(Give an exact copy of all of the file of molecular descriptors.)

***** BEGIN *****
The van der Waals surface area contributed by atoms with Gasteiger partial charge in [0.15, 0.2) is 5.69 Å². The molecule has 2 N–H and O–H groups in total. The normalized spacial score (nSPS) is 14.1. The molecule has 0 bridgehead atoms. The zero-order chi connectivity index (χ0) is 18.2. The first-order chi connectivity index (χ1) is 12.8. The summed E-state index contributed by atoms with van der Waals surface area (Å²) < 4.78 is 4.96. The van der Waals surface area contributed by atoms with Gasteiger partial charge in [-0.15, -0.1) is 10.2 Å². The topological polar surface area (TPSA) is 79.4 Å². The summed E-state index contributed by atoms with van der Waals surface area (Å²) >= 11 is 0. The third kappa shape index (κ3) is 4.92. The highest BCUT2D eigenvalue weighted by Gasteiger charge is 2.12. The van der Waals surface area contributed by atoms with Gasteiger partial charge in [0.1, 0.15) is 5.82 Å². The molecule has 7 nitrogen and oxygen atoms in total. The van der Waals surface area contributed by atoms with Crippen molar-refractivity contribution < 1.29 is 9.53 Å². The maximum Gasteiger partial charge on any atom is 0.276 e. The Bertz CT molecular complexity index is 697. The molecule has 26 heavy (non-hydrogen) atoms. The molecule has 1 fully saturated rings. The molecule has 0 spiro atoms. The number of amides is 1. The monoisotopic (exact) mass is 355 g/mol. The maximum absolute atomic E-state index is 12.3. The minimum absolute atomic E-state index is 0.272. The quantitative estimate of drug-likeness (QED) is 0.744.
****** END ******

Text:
The van der Waals surface area contributed by atoms with Gasteiger partial charge in [0.15, 0.2) is 5.69 Å². The molecule has 2 N–H and O–H groups in total. The normalized spacial score (nSPS) is 14.1. The molecule has 0 bridgehead atoms. The zero-order chi connectivity index (χ0) is 18.2. The first-order chi connectivity index (χ1) is 12.8. The summed E-state index contributed by atoms with van der Waals surface area (Å²) < 4.78 is 4.96. The van der Waals surface area contributed by atoms with Gasteiger partial charge in [-0.15, -0.1) is 10.2 Å². The topological polar surface area (TPSA) is 79.4 Å². The summed E-state index contributed by atoms with van der Waals surface area (Å²) >= 11 is 0. The third kappa shape index (κ3) is 4.92. The highest BCUT2D eigenvalue weighted by Gasteiger charge is 2.12. The van der Waals surface area contributed by atoms with Gasteiger partial charge in [0.1, 0.15) is 5.82 Å². The molecule has 7 nitrogen and oxygen atoms in total. The van der Waals surface area contributed by atoms with Crippen molar-refractivity contribution < 1.29 is 9.53 Å². The maximum Gasteiger partial charge on any atom is 0.276 e. The Bertz CT molecular complexity index is 697. The molecule has 26 heavy (non-hydrogen) atoms. The molecule has 1 fully saturated rings. The molecule has 0 spiro atoms. The number of amides is 1. The monoisotopic (exact) mass is 355 g/mol. The maximum absolute atomic E-state index is 12.3. The minimum absolute atomic E-state index is 0.272. The quantitative estimate of drug-likeness (QED) is 0.744.